ATLANTA -- Lottery-funded HOPE scholarships to private college students declined more than 30 percent last year because of new rules forcing them to maintain a "B" average like colleagues at Georgia's public universities, according to a Council for School Performance report.
The council's annual report on the lottery also showed education spending is increasing in Georgia beyond the money for college scholarships, pre-kindergarten classes, school technology and construction supplied by the lottery.
For instance, during the fiscal year before the lottery started in 1993, state government spent 50.09 percent of its budget on education. This year, that figure will be 54.5 percent, excluding lottery funds, according to the report.
"Georgia's commitment to using lottery funds to supplement rather than supplant money spent on education has distinguished the state's lottery as one of the nation's best," said Gary Henry, director of the council and Georgia State University's Applied Research Center, which compiled the report.
Mr. Henry said the major component of that increased spending has been the series of teacher pay raises championed by Gov. Zell Miller.
Mr. Miller announced Tuesday he will propose a fourth consecutive year of 6-percent pay raises for teachers during the upcoming 1998 General Assembly session.
Mr. Henry noted about 70 percent of education spending is in salaries.
The council's report showed two groups of students received fewer HOPE scholarships last year: private college students and Georgians attending public two-year schools.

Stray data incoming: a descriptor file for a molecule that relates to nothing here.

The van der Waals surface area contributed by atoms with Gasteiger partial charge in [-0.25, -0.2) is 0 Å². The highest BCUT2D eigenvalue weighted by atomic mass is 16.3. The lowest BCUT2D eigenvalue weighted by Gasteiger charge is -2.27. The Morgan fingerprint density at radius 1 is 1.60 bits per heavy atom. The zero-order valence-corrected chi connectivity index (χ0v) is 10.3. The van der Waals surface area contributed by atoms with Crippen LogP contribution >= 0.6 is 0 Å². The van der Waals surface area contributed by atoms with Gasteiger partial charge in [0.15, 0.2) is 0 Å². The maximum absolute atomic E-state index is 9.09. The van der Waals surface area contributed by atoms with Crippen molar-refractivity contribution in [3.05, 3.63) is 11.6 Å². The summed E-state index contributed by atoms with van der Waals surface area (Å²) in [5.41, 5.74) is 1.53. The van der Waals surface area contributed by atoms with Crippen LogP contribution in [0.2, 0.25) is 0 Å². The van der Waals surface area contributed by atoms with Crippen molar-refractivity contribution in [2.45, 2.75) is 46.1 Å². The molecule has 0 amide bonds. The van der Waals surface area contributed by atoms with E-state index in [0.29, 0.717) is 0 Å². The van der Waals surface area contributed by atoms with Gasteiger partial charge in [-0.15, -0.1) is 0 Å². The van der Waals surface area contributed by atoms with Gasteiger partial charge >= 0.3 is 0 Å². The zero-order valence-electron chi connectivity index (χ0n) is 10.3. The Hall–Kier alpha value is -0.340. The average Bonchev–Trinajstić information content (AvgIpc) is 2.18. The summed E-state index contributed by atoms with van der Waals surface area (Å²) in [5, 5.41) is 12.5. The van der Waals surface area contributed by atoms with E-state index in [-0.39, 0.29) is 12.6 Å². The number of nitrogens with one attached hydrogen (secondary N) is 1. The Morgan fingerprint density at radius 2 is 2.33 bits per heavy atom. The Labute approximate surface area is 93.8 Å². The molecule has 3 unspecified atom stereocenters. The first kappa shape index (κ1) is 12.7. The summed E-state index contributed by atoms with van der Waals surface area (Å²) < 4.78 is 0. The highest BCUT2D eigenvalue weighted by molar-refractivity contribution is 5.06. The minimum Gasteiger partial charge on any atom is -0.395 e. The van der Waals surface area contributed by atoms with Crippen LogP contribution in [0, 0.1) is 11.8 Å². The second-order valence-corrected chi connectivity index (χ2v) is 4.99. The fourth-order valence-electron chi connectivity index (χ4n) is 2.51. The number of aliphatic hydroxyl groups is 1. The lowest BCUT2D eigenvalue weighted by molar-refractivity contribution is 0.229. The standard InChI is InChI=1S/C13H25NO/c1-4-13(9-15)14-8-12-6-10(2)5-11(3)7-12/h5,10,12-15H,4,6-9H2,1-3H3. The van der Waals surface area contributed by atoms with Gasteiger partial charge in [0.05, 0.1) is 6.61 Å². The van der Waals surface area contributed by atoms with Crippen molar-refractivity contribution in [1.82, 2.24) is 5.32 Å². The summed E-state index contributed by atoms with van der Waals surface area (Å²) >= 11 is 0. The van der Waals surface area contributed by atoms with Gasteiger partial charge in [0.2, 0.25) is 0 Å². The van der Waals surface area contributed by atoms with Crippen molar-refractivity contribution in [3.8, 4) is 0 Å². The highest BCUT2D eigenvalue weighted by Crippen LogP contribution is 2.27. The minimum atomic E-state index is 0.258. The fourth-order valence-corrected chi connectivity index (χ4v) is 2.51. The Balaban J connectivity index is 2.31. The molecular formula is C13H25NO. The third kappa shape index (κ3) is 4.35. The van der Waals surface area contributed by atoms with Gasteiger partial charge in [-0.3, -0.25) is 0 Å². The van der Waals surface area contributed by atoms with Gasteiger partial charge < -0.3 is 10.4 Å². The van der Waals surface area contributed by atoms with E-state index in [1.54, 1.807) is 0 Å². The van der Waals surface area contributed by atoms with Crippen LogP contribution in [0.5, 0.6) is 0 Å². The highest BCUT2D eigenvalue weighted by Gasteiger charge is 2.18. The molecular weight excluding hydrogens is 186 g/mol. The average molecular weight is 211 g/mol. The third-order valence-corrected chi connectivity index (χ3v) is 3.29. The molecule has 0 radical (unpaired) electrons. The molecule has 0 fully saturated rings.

Under HOPE, students who maintain a "B" average get free tuition and books at public schools or $3,000 at private colleges.
The number of students at public two-year colleges receiving HOPE scholarships declined from 9,844 to 9,742 during 1996-97 after jumping 47 percent the previous year.
At four-year public universities, the number of HOPE scholars increased nearly 13 percent, from 36,940 to 41,719.
In total, public college and university students received $86.3 million in HOPE scholarships last year, up more than 80 percent from 1994-95.
However, HOPEs at private schools dipped last year because of new requirements.
Previously, private school students got lottery money without having to maintain a "B" average. Last year was the first in which good grades were required.
The number of students receiving HOPE grants at private two-year schools declined from 7,047 to 4,165, about 40 percent, according to the report. At four-year private colleges, the decline was about 31 percent, from 22,808 to 15,647.
However, two things prevented private schools from losing money on the change: HOPE grants for private college students increased from $1,500 to $3,000 last year, and students who had previously qualified under the old system but couldn't earn a HOPE scholarship last year still got $1,500.
So despite a lower number of scholars, lottery money to private schools increased from $35.3 million to $36.7 million.
Mr. Henry said the drop in private HOPE scholars was expected because, before the requirements were instituted, everyone received a grant.
"What this says is what everybody suspected ... that we were holding private schools to different standards than public schools," Mr. Henry added. "Everybody knew there were students in private schools who wouldn't